Mark Williams, professor of physics
Mark Williams, professor of physics

Mark Williams, Professor of Physics, sits down with the College of Science Graduate Program staff to talk about his research at Northeastern University.

Tell us about your current research.

In my lab we study individual biological molecules such as DNA and proteins to try to understand how they work and what drives their interactions with each other. For example, we have instruments called optical tweezers that allow us to capture a single DNA molecule in between two polystyrene beads. We then use the tweezers to stretch the DNA, which can convert it from the double-stranded helical form (the form that stores our genetic information) to the single-stranded state, a state that is used by our cells to read and copy our genetic information. One new project we are working on is using this method to watch as single molecular motors called polymerases move along our captured single DNA molecule and add bases to one DNA strand using the information on the opposite strand in a process called DNA replication. If we pull on the DNA to oppose this process, we can fool the polymerase into thinking it has encountered DNA damage, so it starts to move backwards and remove the bases that it just added! By measuring how the motor properties depend on force we can work towards understanding how the polymerase detects damage and switches between the states that add and subtract bases. For the polymerase study we are collaborating with the laboratory of Penny Beuning in the Department of Chemistry and Chemical Biology, who is an expert on DNA replication. We are studying polymerases from bacteria, hoping to understand what aspects of bacterial polymerases are different from humans, which in turn may help to develop antibiotics that specifically target bacterial polymerases.

Another project involves the study of HIV-1 replication proteins. It turns out that humans have a set of “innate immune” proteins that combat retroviruses like HIV-1 as well as other pathogens. One of these proteins, called APOBEC3G (A3G), is known to give humans immunity to HIV-1, but HIV-1 fights back by using its Vif protein to destroy the A3G proteins in human cells. We are using our single molecule methods to understand how A3G works so that this information can be used to develop anti-HIV drugs that mimic A3G or enhance its properties. To do this, we take a single DNA molecule in our optical tweezers and monitor how A3G binds to the DNA. We find that over time A3G forms clumps of multiple A3G molecules on DNA in a process called oligomerization. Our measurements suggest that A3G could block HIV-1 replication by forming these large clusters, making it very difficult for the HIV-1 replication machinery to get past them.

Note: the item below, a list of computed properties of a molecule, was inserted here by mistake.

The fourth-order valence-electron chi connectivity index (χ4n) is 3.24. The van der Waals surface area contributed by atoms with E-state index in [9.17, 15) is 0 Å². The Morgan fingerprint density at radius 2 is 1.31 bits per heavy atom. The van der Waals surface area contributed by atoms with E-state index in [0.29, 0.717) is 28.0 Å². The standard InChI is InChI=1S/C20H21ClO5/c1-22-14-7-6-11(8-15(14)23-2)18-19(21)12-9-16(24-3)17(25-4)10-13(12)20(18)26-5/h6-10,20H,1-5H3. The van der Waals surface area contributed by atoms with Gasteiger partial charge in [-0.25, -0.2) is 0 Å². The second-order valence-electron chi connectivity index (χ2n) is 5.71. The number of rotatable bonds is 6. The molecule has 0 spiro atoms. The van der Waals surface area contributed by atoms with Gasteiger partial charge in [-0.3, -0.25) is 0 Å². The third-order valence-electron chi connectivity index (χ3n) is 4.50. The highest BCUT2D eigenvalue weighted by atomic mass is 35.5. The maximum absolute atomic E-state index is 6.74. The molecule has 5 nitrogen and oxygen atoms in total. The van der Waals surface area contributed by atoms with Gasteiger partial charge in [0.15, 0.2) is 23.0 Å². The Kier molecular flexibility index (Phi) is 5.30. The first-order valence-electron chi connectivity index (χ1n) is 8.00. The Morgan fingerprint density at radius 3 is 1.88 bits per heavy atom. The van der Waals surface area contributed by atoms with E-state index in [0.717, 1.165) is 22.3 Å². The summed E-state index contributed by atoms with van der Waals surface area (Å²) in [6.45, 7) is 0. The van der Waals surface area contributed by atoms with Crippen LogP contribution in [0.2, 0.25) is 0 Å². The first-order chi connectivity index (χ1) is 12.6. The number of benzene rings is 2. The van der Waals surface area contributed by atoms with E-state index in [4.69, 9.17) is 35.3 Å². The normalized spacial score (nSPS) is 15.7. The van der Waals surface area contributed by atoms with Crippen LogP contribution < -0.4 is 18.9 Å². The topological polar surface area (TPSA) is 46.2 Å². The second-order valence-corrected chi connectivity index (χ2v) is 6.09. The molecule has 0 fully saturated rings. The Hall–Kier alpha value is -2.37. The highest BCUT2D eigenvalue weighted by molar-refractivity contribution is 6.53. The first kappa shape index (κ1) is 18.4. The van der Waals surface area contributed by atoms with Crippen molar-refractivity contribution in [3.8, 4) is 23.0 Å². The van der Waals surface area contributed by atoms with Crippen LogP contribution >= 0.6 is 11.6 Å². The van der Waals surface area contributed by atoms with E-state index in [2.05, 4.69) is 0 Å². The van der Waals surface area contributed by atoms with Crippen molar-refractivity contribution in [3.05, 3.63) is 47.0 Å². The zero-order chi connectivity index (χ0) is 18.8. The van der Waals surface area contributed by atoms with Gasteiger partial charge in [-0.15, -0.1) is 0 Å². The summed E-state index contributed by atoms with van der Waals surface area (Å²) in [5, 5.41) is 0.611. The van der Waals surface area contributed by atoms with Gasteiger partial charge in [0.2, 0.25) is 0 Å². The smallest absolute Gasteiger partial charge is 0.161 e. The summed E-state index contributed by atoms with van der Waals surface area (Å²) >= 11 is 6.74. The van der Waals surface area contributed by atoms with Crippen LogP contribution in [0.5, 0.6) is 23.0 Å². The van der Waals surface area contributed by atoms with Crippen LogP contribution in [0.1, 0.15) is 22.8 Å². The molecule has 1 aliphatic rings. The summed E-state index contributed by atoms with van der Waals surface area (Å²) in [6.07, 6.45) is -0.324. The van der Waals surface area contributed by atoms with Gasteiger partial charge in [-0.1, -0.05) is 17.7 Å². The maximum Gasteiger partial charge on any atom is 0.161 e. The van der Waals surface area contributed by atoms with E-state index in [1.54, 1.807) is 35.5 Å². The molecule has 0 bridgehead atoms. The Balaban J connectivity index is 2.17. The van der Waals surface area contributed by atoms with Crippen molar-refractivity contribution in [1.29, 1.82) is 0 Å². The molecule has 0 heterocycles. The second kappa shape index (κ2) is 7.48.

We use our single molecule methods (optical tweezers and atomic force microscopy) to study a wide variety of biological systems. These systems range from the DNA interactions of small molecules that serve as models for anti-cancer drugs all the way to proteins that control access to the DNA packaged in human cells (packaged in chromatin – we also stretch single molecule arrays of nucleosomes that mimic DNA packaged in chromatin) to regulate the production of proteins. To understand these systems, we use biophysical tools to probe these diverse and complex biological systems, discovering new physics while helping to understand problems in biology that are important to human health.

What drew you to your field?

I was originally drawn to the field of single molecule biophysics because I really liked the technology. I love building complicated instruments that can be used to do things that seem impossible – like grabbing a single DNA molecule and stretching it! Once I got started in the field, I became really interested in applying all of my physics training to studying really complicated problems, like the behavior of a molecular motor on a DNA molecule. I find these tiny molecular motors fascinating, and I am really excited to understand how we can control their behavior with force.

What do you like most about being a faculty member at Northeastern?

I really like having our energetic students working in my lab, sharing in the discoveries about tiny particles interacting on a single DNA molecule. The co-op program has allowed me to typically have one or two full time undergraduate students working in my lab, and they get to learn how to manipulate single molecules using optical tweezers. It’s very exciting when you catch your first DNA molecule – you know it is there because you see it tug on the bead in the optical trap, but you can’t see the molecule, you can only “feel” it!

What is your favorite part about Northeastern?

I am really happy to be in a dynamic environment that encourages collaboration between faculty members, particularly for interdisciplinary research that crosses over traditional boundaries between scientific fields.

What is your favorite part about Boston?

I love taking the T to and from work every day. I get so much work done while commuting! And Northeastern could not be in a better location, within walking distance of so many cool things to do and great places to eat.

What advice would you give to new and current COS graduate students?

If you are a graduate student, your primary goal is to do successful research, but you should also take advantage of all of the great scientific seminars going on every week. As my former postdoctoral advisor Victor Bloomfield used to say (and it may be a quote from someone else, but I don’t know the source), “an hour at a seminar is worth a week in the library!”